Monday, July 30, 2012

Political humor--or is it?

I'm having a hard time reconciling my sense of respect and my sense of humor. I have a great deal of respect for Barack Obama, both as President and a man. I have a friend who says adamantly he respects the office but not the man. I was about to argue, when I realized that's exactly how I feel about George W. Bush. I understand he's a nice guy--genial, laid-back, good company. In fact, that was my impression when I shook hands with him during his governor days. Laura Bush was crisply efficient, well dressed, properly cordial; he looked like he'd grabbed that plaid shirt out of the dryer, and when he offered his hand it was with almost sheepish duck of the head. But his presidency ruined any leeeway I was about to give him.
Now we have Mitt Romney, and I would like to respect the man. Anyone who puts himself out there to run for president deserves respect. But his increasing gaffes make it hard, especially after his tour abroad. The hardest thing for me, however, is that some of the cartoons and comments on Facebook are so darned hysterical, I can't help laughing out loud. I try to follow with common sense. I don't take seriously much from the page, "I love it when I wake up and Obama is president." I do take seriously a column from somone like Paul Krugman. But even the stuff from the "Dogs Against Romney" page is funny, though Seamus' trip on the roof of the car is now a stale joke. The slogan, "Mitt the Twit" is almost irresistible, and I love "Mittens" as a nickname--it has such a dimunitive quality about it.Then there's the picture of Queen Elizabeth, looking stern as only she can, with bubble words, "I am getting quite tired of you, Mr. Romney." Never happened, but the idea is great. Or Jay Leno's comment that the reason Romney is having a hard time picking a v-p candidate is that he's never hired from within this country before. Or the picture of the Obamas at a casual supper somewhere on the campaign trail--they're laughing naturally, heartily and you almost want to laugh with them. But the bubble words say, "And he wanted an apology!" You know that's not what they're laughing about, but it's still funny. I don't repost those things unless I just can't help myself.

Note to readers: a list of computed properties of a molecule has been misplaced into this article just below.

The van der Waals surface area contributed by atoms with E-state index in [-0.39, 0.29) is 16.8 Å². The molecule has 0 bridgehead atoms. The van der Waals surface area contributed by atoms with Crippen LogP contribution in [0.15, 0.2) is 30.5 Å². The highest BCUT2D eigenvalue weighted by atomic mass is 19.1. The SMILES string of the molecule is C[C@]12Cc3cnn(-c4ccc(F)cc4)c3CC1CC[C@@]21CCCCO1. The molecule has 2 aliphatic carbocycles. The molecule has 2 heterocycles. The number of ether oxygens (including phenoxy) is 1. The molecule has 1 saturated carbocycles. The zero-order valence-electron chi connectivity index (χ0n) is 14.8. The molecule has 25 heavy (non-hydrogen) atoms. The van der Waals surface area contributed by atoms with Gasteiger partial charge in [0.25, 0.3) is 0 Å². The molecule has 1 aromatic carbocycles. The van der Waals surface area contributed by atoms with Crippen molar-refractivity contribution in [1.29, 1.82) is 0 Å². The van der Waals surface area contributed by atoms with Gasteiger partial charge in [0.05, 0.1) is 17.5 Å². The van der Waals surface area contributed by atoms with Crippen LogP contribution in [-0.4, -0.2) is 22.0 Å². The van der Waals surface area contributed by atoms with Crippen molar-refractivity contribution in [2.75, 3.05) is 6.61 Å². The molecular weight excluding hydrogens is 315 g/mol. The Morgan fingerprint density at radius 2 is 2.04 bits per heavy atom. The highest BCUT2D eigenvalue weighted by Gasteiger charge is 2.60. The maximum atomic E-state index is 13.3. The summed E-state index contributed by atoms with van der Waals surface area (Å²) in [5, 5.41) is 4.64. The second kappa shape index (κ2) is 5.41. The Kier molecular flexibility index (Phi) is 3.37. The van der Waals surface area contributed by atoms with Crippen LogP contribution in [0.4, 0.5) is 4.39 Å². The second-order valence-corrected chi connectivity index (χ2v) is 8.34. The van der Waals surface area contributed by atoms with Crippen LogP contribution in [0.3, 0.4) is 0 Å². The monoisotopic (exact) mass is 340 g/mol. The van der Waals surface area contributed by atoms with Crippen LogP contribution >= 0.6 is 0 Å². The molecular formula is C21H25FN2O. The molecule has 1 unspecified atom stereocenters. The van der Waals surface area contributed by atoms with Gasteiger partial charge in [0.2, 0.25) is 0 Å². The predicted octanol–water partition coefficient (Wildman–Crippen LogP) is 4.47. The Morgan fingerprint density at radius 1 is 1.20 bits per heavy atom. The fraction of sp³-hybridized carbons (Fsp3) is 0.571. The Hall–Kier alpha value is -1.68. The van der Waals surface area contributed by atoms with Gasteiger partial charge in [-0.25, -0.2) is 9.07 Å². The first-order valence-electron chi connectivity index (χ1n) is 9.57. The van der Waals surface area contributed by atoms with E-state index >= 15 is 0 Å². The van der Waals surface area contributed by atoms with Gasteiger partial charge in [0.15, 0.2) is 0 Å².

But you know what? I don't see Governor Romney laughing much if at all. A tight, forced smile, yes; genuine laughter, no. Maybe someone should tell him that a new study indicates that being able to laugh at yourself is a sign of a healthy personality and sense of humor. Or should we tell him laughter is the best medicine?
In the long run, maybe the most apt saying is "He laughs best who laughs last."

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